Compensatory conditions in the corridor: comparing staff work in (secondary) schools designed in two different time periods
2016 (English)Conference paper, Abstract (Refereed)
In this paper we set out to explore how the physical, social and conceived conditions in schools can facilitate or disrupt support work aimed at improving student learning and preventing social exclusion (cf. Frelin & Grannäs, 2013). This is accomplished by comparing student support practices in the common areas of two newly renovated secondary schools built in two different time periods. The focus is on teachers’ and other school staff’s enactment of curriculum and policy reforms in their endeavours to improve students’ learning conditions and well-being (cf. Ball, Maguire, & Braun, 2012; Mulcahy, 2016). This enactment takes place in a designed school environment, where teachers and support staff appropriate spaces for educational purposes in different ways (cf. Stables, 2015). The interview and observational data come from two qualitative case studies, one complete (2012-14) and one ongoing (2015-16), using a spatial analysis perspective. Physical, social and conceived aspects of space are considered (Frelin & Grannäs, 2014, 2015). The case schools, located in two municipalities, were originally built in the 1910s (Lönnhaga) and the 1960s (Tallvik). Both schools serve mixed to low SES communities and have organized student support functions in the schools’ corridors, cafeterias, recreation areas and other common spaces. These functions are for example school host, student coach and student welfare officer. The organization, function and physical layout of the schools differ and represent the pedagogical and architectural ideas of the periods in which they were built. Preliminary results show variations in the physical conditions for support work in terms of number of storeys, transparency (e.g. stone or glass walls) and layout (enclosed or open spaces), how the staff respond to these conditions (e.g. stationary in offices or mobile in corridors) and the kind of contact staff have with the management (e.g. whether or not they are used as substitute teachers). In contrast, the task perception among the support staff as a whole is similar in both schools. It is interesting to see how the staff respond creatively to the physical school environments, designed in different time periods and rebuilt in response to policy reform, in order to carry out their tasks (cf. Blackmore et al, 2011; Mulcahy, 2016; Stables, 2015).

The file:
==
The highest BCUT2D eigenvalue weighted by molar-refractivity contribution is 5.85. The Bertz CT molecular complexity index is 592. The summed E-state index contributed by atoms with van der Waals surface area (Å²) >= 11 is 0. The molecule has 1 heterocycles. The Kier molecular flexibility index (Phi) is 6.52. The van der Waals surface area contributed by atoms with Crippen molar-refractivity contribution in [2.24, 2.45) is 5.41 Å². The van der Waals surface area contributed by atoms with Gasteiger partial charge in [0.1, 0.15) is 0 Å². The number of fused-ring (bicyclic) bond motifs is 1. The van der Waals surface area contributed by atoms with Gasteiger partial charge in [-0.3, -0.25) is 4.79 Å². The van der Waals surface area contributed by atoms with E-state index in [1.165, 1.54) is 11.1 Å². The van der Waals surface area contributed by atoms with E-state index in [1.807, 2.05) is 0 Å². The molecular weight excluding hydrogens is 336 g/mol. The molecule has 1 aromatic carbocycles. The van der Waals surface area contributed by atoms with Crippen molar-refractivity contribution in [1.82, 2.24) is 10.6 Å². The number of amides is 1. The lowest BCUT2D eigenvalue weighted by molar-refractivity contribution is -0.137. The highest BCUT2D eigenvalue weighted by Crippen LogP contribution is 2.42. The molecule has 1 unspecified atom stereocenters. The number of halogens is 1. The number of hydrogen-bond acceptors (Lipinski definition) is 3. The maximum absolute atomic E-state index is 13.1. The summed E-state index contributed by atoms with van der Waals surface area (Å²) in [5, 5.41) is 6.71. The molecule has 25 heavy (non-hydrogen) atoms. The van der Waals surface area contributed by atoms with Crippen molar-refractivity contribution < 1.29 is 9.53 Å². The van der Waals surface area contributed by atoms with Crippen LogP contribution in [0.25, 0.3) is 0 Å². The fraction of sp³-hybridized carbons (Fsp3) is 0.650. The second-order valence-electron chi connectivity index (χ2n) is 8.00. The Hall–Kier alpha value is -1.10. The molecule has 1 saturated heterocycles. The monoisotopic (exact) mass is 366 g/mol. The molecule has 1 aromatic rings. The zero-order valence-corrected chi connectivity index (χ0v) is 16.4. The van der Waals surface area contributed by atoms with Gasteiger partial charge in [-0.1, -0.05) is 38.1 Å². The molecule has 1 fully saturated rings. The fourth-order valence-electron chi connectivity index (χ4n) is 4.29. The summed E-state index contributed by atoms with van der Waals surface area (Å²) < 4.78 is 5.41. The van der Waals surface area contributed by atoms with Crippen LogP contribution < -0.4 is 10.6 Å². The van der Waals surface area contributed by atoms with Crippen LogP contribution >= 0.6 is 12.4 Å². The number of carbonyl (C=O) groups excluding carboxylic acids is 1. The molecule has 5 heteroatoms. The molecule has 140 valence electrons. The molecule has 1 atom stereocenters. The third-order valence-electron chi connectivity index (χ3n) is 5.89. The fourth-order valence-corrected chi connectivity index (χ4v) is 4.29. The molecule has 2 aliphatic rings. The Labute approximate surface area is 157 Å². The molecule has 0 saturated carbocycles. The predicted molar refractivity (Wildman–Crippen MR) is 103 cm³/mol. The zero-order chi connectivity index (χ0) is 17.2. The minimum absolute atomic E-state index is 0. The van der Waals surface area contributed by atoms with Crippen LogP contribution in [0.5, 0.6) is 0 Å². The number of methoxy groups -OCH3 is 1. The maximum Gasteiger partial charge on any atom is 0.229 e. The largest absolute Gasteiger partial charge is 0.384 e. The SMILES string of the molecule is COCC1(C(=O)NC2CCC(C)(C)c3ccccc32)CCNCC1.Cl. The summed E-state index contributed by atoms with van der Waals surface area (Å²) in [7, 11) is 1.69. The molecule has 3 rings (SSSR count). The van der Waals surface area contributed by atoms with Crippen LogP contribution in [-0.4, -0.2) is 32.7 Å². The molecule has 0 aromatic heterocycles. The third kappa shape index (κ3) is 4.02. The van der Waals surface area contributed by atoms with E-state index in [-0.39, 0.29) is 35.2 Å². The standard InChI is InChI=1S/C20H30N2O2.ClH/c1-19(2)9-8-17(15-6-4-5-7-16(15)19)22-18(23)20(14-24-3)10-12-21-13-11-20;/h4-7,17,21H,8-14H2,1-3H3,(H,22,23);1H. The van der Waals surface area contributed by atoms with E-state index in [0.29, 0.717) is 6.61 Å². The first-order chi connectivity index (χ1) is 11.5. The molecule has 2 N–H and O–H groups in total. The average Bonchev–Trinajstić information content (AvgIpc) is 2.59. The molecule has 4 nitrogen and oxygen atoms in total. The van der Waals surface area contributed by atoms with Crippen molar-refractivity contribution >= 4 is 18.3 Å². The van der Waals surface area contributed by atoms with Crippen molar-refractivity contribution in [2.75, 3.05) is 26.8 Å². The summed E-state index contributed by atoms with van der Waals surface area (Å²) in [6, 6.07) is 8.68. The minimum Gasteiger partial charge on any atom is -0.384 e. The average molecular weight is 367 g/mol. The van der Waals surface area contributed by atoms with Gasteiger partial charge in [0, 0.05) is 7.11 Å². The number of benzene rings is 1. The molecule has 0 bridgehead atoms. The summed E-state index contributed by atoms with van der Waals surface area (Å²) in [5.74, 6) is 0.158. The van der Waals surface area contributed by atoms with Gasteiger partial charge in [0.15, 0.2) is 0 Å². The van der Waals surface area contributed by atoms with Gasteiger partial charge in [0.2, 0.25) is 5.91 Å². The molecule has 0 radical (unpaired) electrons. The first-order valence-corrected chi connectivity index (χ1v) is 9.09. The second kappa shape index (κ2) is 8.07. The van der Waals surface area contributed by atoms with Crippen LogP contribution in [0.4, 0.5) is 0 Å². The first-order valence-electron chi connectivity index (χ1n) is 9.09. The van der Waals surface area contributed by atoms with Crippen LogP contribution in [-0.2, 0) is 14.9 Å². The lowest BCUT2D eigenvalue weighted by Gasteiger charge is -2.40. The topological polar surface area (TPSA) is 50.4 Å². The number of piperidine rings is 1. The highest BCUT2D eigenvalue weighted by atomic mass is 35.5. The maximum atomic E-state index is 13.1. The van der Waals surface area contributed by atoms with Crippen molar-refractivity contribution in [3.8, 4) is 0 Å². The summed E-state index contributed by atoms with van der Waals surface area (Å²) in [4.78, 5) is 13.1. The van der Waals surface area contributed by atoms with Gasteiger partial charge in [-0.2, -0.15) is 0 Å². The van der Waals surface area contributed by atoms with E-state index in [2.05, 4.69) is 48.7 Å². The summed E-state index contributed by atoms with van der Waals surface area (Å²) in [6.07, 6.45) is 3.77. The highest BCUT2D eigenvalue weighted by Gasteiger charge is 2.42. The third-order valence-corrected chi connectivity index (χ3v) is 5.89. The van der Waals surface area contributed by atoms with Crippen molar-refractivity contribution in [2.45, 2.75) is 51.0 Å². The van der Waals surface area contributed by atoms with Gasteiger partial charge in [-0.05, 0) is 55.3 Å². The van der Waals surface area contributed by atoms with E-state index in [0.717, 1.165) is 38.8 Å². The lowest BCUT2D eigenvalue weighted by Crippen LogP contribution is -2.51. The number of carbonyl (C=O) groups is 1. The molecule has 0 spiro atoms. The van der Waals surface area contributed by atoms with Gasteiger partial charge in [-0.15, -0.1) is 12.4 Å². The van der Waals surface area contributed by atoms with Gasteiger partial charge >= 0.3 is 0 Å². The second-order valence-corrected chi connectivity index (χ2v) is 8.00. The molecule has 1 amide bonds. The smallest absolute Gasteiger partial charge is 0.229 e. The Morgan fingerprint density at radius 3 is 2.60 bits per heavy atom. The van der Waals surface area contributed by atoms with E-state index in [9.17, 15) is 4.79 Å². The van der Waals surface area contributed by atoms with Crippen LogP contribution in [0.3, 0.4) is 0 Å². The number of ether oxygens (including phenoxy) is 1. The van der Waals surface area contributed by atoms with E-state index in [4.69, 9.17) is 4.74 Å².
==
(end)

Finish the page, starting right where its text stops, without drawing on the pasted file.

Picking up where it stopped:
Place, publisher, year, edition, pages
School buildings, School design, School environments, Space, Teaching and Learning
IdentifiersURN: urn:nbn:se:hig:diva-21327OAI: oai:DiVA.org:hig-21327DiVA: diva2:912601
ECER 2016, 22-26 August 2016, Dublin, Ireland
ProjectsHur byggs en hållbar utbildningsmiljö?
Contribution to the symposium From Design to Practice in School Environments accepted for presentation at ECER, Dublin2016-03-172016-03-172017-01-12Bibliographically approved